Since Microsoft doesn't have a marketing software competitor, and Adobe doesn't have a sales software play, with the deal, Microsoft and Adobe are planning to present a unified front in the cloud battle, in opposition to Oracle's growing cloud presence and the rise of Salesforce. Salesforce competes with Microsoft Dynamics 365 with its flagship Salesforce Sales Cloud product, and with Adobe, with the Salesforce Marketing Cloud. The deal also gives Adobe a way to compete with Salesforce Einstein, their just-announced artificial intelligence platform.
Speaking of artificial intelligence, after Oracle announced its plan to dominate this space last week at OpenWorld, and Salesforce unveiled its Einstein offering at its annual event Dreamforce, it was clearly Microsoft’s turn to take the stage to introduce its own AI game plan, and Nadella stated that his firm’s objective was “democratizing AI”, explaining: “We are not pursuing AI to beat humans at games. We are pursuing AI so that we can empower every person and every institution that people build with tools of AI so that they can go on to solve the most pressing problems of our society and our economy. That’s the pursuit.”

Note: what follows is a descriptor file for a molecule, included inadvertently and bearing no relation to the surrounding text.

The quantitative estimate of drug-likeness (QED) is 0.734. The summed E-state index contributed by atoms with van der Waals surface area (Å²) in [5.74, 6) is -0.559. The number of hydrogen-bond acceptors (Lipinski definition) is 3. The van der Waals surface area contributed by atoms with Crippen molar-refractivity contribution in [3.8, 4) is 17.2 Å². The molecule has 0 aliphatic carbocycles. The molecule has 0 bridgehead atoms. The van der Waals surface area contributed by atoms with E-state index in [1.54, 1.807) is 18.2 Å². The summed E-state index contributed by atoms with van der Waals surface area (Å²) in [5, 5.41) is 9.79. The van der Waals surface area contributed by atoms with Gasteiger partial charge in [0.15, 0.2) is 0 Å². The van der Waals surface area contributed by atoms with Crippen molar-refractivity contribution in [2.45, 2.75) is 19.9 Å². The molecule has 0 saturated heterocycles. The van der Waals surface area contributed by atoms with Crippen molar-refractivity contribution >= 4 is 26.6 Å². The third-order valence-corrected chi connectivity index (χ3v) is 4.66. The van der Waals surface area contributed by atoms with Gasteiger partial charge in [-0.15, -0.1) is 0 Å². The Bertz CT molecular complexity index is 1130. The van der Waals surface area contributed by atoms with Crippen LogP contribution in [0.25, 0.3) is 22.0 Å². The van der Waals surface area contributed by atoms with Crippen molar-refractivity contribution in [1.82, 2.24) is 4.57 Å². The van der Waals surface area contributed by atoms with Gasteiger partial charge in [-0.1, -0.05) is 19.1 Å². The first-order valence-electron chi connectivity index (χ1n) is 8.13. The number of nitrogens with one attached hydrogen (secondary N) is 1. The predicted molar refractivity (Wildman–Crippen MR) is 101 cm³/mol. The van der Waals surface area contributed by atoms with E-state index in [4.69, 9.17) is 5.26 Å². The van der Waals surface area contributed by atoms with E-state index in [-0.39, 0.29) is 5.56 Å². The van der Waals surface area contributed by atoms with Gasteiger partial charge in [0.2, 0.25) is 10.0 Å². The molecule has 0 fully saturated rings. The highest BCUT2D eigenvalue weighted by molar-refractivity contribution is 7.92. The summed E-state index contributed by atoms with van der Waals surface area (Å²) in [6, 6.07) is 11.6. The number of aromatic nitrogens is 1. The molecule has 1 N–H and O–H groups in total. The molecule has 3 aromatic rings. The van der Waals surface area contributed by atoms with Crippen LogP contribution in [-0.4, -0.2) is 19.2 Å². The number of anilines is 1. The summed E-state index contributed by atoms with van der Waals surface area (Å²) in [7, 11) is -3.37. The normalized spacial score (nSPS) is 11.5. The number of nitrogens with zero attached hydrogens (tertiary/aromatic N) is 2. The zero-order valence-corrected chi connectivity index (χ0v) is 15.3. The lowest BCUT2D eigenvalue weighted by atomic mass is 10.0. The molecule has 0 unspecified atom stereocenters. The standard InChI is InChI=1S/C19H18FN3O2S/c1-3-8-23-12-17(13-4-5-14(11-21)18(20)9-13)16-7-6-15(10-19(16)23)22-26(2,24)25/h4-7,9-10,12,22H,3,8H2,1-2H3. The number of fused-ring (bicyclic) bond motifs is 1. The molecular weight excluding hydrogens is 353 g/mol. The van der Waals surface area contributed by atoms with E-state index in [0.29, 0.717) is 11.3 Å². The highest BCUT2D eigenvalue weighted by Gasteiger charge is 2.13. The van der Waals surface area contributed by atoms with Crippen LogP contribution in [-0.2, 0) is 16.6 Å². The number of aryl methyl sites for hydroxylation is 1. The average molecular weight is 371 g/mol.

In my opinion, although the benefits of the deal seem like they are slightly more in favor of Adobe than MS, it gives Microsoft cloud apps that favor Azure over Amazon’s market-leading Amazon Web Services, and an opportunity to acquire new customers as Adobe Creative Cloud alone has more than 7 million subscribers. Besides, Adobe’s Marketing Cloud is used by many corporations that consistently monitor and analyze online behavior and measure the success of their personalized advertising based on that data, while Microsoft is offering complementary platforms like Dynamics CRM and ERP tools, as well as LinkedIn. I don’t see any reason for Microsoft not to become the best as a targeted advertising software, given the combination of the tools, some developed in-house, some acquired, and some added through partnerships.